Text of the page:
When to use an agricultural lease and when to use a licence

Article reference: UK-IA-AGR04
Last updated: September 2022 | 8 min read

The difference between a licence and a lease

The words 'tenancy' and 'lease' mean approximately the same thing. Parliament generally uses 'tenancy' when referring to residential leases and 'lease' when referring to business leases.

With agricultural lettings, where the property is used for agricultural business (i.e. farming), leases are known in the legislation as 'farm tenancies' or 'farm business tenancy agreements'.

A licence grants the licensee the right to do something specific on the land. You could use a licence to give someone the right to fish in a pond, or hold a fair. It can be thought of as permission, without which the licensee would be trespassing. It does not confer any interest in the land nor any right to occupy it exclusively.

A lease gives the tenant exclusive possession of the land for a fixed period of time with the intention to create an 'estate in land' - an interest in the land, that can be transferred, sold or licensed. Leases are usually identified by having certain characteristics, such as paying rent. They give the tenant more rights than a licence.

There is no escape for a landlord from their obligations

For historical reasons, tenants have considerable protection from landlords. Parliament has intervened so many times, modifying the rights of tenants and obligations of landlords, that lease law is now complicated and most lease documents are incredibly long.

Any loopholes that landowners have used in the past to bypass the tenancy laws are now closed. A common example was the use of a licence to let land without conceding the rights of tenants. Current law is drawn in such a way as to make it almost impossible to take money from an occupier of your land or real property without creating a lease.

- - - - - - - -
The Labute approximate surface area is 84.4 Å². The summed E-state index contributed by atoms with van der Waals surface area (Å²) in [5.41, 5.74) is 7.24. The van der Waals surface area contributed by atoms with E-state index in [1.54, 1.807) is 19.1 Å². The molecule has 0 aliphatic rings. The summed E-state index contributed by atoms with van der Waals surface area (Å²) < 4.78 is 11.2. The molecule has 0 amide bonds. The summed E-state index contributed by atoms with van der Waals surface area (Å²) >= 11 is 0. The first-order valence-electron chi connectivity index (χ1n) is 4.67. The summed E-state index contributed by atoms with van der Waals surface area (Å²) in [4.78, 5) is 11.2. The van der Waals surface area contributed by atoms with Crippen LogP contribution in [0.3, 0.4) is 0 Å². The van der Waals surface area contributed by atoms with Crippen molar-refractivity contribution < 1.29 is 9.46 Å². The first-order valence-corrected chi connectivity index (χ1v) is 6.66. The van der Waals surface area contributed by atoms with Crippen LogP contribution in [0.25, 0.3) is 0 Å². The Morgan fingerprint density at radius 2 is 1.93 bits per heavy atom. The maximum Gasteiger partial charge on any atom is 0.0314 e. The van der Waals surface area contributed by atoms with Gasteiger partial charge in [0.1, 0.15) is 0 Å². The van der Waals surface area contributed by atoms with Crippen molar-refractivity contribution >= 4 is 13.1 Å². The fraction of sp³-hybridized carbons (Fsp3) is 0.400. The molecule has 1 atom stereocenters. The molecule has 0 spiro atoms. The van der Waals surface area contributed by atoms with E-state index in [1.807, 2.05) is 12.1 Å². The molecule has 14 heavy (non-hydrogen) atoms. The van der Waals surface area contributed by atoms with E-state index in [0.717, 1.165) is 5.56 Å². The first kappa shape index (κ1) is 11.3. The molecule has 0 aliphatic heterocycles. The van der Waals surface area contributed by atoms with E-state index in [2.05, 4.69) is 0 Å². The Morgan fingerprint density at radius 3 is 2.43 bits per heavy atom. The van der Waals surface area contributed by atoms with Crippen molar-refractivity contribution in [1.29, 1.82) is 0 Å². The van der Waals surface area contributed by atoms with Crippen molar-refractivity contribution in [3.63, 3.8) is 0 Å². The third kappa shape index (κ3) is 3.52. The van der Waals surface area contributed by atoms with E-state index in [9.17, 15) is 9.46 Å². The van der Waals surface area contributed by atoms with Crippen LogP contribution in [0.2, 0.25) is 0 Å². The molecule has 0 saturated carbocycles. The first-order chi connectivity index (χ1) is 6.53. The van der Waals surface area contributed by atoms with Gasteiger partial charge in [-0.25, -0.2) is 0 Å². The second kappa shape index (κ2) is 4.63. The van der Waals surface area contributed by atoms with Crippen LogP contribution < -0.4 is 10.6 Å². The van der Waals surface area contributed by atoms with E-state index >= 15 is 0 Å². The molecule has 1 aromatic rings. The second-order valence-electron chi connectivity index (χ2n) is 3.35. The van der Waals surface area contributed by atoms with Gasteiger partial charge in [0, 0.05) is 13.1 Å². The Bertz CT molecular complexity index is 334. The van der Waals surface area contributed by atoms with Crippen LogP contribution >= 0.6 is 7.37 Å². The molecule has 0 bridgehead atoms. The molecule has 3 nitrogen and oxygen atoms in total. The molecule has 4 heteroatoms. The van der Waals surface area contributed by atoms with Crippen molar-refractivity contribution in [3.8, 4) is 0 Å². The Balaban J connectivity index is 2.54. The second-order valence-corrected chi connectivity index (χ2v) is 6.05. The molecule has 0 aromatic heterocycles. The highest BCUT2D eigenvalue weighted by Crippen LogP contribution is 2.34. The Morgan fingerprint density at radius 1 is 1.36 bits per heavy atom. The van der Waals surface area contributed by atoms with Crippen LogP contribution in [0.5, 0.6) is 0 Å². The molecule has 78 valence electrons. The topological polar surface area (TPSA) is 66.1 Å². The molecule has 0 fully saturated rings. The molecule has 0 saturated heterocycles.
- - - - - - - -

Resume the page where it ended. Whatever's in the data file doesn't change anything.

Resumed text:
Avoid an accidental tenancy or lease

What matters in judging whether an agreement is a licence or a tenancy is not the title of the document or the words within, but what really happens on the ground.

If you use a licence agreement, but try to include some of the matters a landlord needs to protect your interest, you risk a judge saying it is a lease. But because you have not drawn it as a lease, you may not have included the correct provision for ending the tenancy, and you may be stuck with a problem tenant for a long time.

On the other hand if you leave out all the 'lease clauses' from your licence agreement, you may indeed have successfully created a licence, but at the price of losing control of how the licensee looks after your land, fences and gates. The best course is to use a lease and be done with it. Then you can include all the provisions you want.

Applying the law

To be protected by statute law, a tenant must either live on the property or conduct business from it.

If your tenant does not do either, you can let your land under any terms you like. Net Lawman does not sell a lease agreement for these circumstances because the risk is that your tenant will turn round and tell you that they are running a business from your land.

But if your tenant puts a caravan on your land and lives in it, or sells the mushrooms that grow on it, or fattens a pig for sale, or sells the hay in the barn, or repairs cars in the shed, then tenant protection law applies. In some places, the line to draw is very fine. A letting to a horse owner to use a stable and enjoy their horse is not protected, but if they put her in foal, they are breeding horses and that is a protected agricultural use that could create a farm business tenancy.

So it is safer to use a grazing agreement or a proper agricultural land lease.

Grazing agreements

Many grazing agreements are agricultural leases that limit the tenant to one use - grazing. You can use a lease for this but that involves formality and notices and time conditions that you would prefer to avoid. We have an easier way.